I'm just out of hospital (a different one this time, I was at Novacon) so I may take some time to respond. But I WILL get rid of them somehow - I managed to sell a few items back to the dealer that sold them in the first place, but was surprised that people didn't snap up the BSFA publications. The list of items, long out of date, is still listed on my user page, I don't have the energy to update it. Limited time offer - my life expectancy is 12-18 months so do claim things ASAP, it might take me weeks to find stuff among the other 50 boxes! BLongley 10:56, 12 November 2013 (UTC)

Bill, is your personal email address still at the domain? I want to see you a private email. Thanks. Mhhutchins 17:46, 12 November 2013 (UTC)
Yes, I've managed to retain that e-dress despite NTL having been bought out by Virgin media. BLongley 02:12, 13 November 2013 (UTC)
Bill, please send me email at (my last name) @ I'd also like to have an offline conversation about this. Chavey 15:36, 13 November 2013 (UTC)

Linking the British Library record number

In the past, any links to records on the British Library website expired at the end of a user's session. I think I've discovered a fix to the problem.

This link searches for number 1234567890:

Just replace "1234567890" with the BLIC system number and it links properly. For example in this record, I entered "011983806".

I've tested this over a period of a week or so and it has remained stable, so the search can't be timed to the session. If anyone is adding BLIC links or updating a record that contains a bad link, please consider using this URL format. If you discover a problem with this format, please let me know here. Thanks. Mhhutchins 18:28, 12 November 2013 (UTC)

Edit change made to Template:PublicationFields:Price

I needed to know the date of the change from old British pence to new pence, i.e. the date of decimalization, and it wasn't in our "Price" documentation. Hence I made that small addition to that template. (See the history there if you want to see the precise change.) Chavey 04:24, 15 November 2013 (UTC)

Look fine to me. Mhhutchins 04:58, 15 November 2013 (UTC)

Server problems - 2013-11-16

FYI, the server has been unstable for the last hour or so. I have tried a few things, but it is still slow and/or erratic. Ahasuerus 19:22, 16 November 2013 (UTC)

Robert Reginald

I've just heard through a friend that Robert Reginald, the author of some of our common references and an editor here, has died. Locus doesn't have it yet, but there is a short obituary on SF Site. --Ron ~ RtraceTalk 00:50, 22 November 2013 (UTC)

Ouch! As I recall, he had fairly serious health issues some years ago and tried to take it easy after he recovered. He still did a ton of work at Borgo Press, though, and even found the time to contribute here. He will be missed :( Ahasuerus 00:57, 22 November 2013 (UTC)

Patch r2013-158 - Ability to import individual titles

The "Import Content" page has been enhanced to allow importing individual titles into the selected publication. If you press Cntr-F5, you will also see the new version of the "divider" line. Please let me know if it's too thick and I will adjust it accordingly. Oh, and we'll need to update Help once the new functionality is stable. Ahasuerus 05:12, 22 November 2013 (UTC)

Exceeding cover image file upload standards

To all editors: please do not upload cover files which are larger than 150 kb in size unless there is an exceptional reason. This is the ISFDB standard, and you should be getting a warning that the file exceeds the standard. If you're uploading just the front cover of a book, there is NO reason why it should exceed 150 kb. I have resized hundreds of files uploaded by other editors which have exceeded the standards (both in file size and image dimensions), and there is NO reason why the uploader shouldn't be doing this before uploading the file to the server. Most editors are following the rules, especially new editors once they've been informed of the standards. Why other editors continue to do this is quite baffling. There are many free software programs which can resize files with barely any loss of quality. If there are editors who believe that the standards should be changed, please start a topic on the Rules & Standards discussion page. Or explain here why the standards shouldn't apply to their uploads. Mhhutchins 18:13, 30 November 2013 (UTC)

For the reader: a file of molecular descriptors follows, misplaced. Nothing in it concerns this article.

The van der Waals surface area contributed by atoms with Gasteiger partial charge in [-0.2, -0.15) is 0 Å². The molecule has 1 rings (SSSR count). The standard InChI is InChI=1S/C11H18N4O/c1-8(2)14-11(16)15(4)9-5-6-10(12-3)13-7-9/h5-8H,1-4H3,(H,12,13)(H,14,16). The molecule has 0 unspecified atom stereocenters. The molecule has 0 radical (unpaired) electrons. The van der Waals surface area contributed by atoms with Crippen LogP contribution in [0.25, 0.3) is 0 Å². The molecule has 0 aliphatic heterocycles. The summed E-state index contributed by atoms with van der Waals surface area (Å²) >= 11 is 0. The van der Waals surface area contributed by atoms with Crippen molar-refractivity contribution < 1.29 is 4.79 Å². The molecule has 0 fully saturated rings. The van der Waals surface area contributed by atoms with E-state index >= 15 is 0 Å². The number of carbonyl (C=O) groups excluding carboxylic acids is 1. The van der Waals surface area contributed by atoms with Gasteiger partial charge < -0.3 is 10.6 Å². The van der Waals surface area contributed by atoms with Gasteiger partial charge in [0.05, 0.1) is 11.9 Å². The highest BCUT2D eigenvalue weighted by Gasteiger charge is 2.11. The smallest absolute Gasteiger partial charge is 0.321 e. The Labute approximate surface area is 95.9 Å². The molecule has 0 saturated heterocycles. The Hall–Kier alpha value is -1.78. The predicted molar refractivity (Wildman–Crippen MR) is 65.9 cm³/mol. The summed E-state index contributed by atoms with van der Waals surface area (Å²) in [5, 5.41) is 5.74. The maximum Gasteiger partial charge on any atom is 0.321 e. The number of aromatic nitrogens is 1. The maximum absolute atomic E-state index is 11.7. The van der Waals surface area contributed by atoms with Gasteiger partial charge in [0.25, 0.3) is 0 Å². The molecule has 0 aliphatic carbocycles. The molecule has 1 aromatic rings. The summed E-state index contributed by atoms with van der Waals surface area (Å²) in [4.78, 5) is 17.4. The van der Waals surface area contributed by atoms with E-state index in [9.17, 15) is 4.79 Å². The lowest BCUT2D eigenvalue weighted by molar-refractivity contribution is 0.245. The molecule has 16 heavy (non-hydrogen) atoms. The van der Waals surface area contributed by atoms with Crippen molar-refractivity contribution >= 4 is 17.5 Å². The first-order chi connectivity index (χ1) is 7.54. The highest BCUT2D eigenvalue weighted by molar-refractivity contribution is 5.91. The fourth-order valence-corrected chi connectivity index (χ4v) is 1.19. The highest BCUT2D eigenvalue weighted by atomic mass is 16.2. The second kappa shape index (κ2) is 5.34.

Tuck's Reference book available at auction

Since it's always nice to have more folks around with the primary reference sources we use, I'll mention that Heritage Auction House has a full set of Tuck's "The Encyclopedia of Science Fiction and Fantasy" (1974) that will be auctioned next Thursday. (I already have a set, so I won't be bidding against you :-). They also have an auction for Tuck's 1st & 2nd edition (1954 & 1959), but that's more of interest to collectors, since from the data viewpoint they are less reliable than the final edition. Chavey 06:49, 9 December 2013 (UTC)

All three volumes can be purchased starting at $60/set from dealers. Just in case the bidding goes over that amount, don't overbid. Mhhutchins 04:58, 10 December 2013 (UTC)
The in-print Advent books, including these, can still be bought through NESFA Press. They sell the set for $95 if folks would prefer a new copy. --Ron ~ RtraceTalk 13:53, 10 December 2013 (UTC)
An even better deal! Mhhutchins 17:12, 10 December 2013 (UTC)

Patch r2013-159 -- Our first graphs!

Now that all major browsers support the "SVG" standard for presenting data graphically, we can start adding graphs to ISFDB. The first small step in this direction was taken earlier today when the old Wiki-based "Stats" graphs from 2012 were replaced with new dynamically generated graphs.